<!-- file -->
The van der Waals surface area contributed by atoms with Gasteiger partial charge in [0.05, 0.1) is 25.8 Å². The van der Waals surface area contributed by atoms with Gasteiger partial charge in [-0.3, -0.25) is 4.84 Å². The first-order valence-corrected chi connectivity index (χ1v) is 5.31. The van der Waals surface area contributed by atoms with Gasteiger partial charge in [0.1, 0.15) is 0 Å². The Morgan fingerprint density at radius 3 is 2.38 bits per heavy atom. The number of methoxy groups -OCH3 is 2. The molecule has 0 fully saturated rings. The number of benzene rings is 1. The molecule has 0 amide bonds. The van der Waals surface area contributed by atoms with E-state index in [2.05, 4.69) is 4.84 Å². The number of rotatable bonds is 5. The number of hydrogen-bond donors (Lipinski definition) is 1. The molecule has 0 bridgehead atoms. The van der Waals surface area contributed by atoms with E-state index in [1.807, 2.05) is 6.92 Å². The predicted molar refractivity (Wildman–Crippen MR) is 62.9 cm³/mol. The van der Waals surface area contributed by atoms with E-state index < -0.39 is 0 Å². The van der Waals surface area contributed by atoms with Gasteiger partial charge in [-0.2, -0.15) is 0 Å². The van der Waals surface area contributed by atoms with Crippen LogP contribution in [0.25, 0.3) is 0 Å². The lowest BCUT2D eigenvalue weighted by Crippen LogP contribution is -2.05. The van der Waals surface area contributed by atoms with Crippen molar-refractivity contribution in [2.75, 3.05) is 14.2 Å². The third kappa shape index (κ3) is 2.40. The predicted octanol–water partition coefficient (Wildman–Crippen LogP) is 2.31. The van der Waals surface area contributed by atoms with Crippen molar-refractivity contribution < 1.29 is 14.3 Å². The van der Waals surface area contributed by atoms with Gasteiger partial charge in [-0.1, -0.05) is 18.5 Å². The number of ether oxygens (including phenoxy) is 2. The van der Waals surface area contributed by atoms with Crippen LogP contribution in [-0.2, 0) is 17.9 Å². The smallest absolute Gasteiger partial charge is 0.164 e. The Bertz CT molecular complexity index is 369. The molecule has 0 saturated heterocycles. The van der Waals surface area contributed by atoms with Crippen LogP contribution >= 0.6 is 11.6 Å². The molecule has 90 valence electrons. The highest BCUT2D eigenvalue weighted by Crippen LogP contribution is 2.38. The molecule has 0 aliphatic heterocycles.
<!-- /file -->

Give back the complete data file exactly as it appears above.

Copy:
The van der Waals surface area contributed by atoms with Gasteiger partial charge in [0.05, 0.1) is 25.8 Å². The van der Waals surface area contributed by atoms with Gasteiger partial charge in [-0.3, -0.25) is 4.84 Å². The first-order valence-corrected chi connectivity index (χ1v) is 5.31. The van der Waals surface area contributed by atoms with Gasteiger partial charge in [0.1, 0.15) is 0 Å². The Morgan fingerprint density at radius 3 is 2.38 bits per heavy atom. The number of methoxy groups -OCH3 is 2. The molecule has 0 fully saturated rings. The number of benzene rings is 1. The molecule has 0 amide bonds. The van der Waals surface area contributed by atoms with E-state index in [2.05, 4.69) is 4.84 Å². The number of rotatable bonds is 5. The number of hydrogen-bond donors (Lipinski definition) is 1. The molecule has 0 bridgehead atoms. The van der Waals surface area contributed by atoms with E-state index in [1.807, 2.05) is 6.92 Å². The predicted molar refractivity (Wildman–Crippen MR) is 62.9 cm³/mol. The van der Waals surface area contributed by atoms with E-state index < -0.39 is 0 Å². The van der Waals surface area contributed by atoms with Gasteiger partial charge in [-0.2, -0.15) is 0 Å². The van der Waals surface area contributed by atoms with Crippen LogP contribution in [0.25, 0.3) is 0 Å². The lowest BCUT2D eigenvalue weighted by Crippen LogP contribution is -2.05. The van der Waals surface area contributed by atoms with Crippen molar-refractivity contribution in [2.75, 3.05) is 14.2 Å². The third kappa shape index (κ3) is 2.40. The predicted octanol–water partition coefficient (Wildman–Crippen LogP) is 2.31. The van der Waals surface area contributed by atoms with Crippen molar-refractivity contribution < 1.29 is 14.3 Å². The van der Waals surface area contributed by atoms with Gasteiger partial charge in [-0.1, -0.05) is 18.5 Å². The number of ether oxygens (including phenoxy) is 2. The van der Waals surface area contributed by atoms with Crippen LogP contribution in [-0.2, 0) is 17.9 Å². The smallest absolute Gasteiger partial charge is 0.164 e. The Bertz CT molecular complexity index is 369. The molecule has 0 saturated heterocycles. The van der Waals surface area contributed by atoms with Crippen LogP contribution >= 0.6 is 11.6 Å². The molecule has 90 valence electrons. The highest BCUT2D eigenvalue weighted by Crippen LogP contribution is 2.38. The molecule has 0 aliphatic heterocycles.